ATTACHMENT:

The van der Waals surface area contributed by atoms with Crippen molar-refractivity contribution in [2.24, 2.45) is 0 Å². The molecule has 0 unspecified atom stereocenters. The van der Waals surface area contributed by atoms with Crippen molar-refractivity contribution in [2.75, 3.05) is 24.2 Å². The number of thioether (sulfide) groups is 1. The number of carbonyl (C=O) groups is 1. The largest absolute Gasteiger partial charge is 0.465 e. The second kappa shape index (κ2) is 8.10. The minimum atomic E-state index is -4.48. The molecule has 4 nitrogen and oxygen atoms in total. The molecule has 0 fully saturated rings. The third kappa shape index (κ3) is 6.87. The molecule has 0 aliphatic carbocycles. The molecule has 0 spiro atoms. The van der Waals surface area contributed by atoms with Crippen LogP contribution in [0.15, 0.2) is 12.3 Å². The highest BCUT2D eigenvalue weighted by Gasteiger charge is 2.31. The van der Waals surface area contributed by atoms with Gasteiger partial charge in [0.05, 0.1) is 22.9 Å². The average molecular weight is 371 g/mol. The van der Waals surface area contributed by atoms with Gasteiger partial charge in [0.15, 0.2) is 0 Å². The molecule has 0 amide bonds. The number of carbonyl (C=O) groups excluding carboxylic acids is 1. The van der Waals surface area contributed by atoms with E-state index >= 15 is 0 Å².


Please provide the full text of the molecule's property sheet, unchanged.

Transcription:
The van der Waals surface area contributed by atoms with Crippen molar-refractivity contribution in [2.24, 2.45) is 0 Å². The molecule has 0 unspecified atom stereocenters. The van der Waals surface area contributed by atoms with Crippen molar-refractivity contribution in [2.75, 3.05) is 24.2 Å². The number of thioether (sulfide) groups is 1. The number of carbonyl (C=O) groups is 1. The largest absolute Gasteiger partial charge is 0.465 e. The second kappa shape index (κ2) is 8.10. The minimum atomic E-state index is -4.48. The molecule has 4 nitrogen and oxygen atoms in total. The molecule has 0 fully saturated rings. The third kappa shape index (κ3) is 6.87. The molecule has 0 aliphatic carbocycles. The molecule has 0 spiro atoms. The van der Waals surface area contributed by atoms with Crippen LogP contribution in [0.15, 0.2) is 12.3 Å². The highest BCUT2D eigenvalue weighted by Gasteiger charge is 2.31. The van der Waals surface area contributed by atoms with Gasteiger partial charge in [0.05, 0.1) is 22.9 Å². The average molecular weight is 371 g/mol. The van der Waals surface area contributed by atoms with Gasteiger partial charge in [0.15, 0.2) is 0 Å². The molecule has 0 amide bonds. The number of carbonyl (C=O) groups excluding carboxylic acids is 1. The van der Waals surface area contributed by atoms with E-state index >= 15 is 0 Å².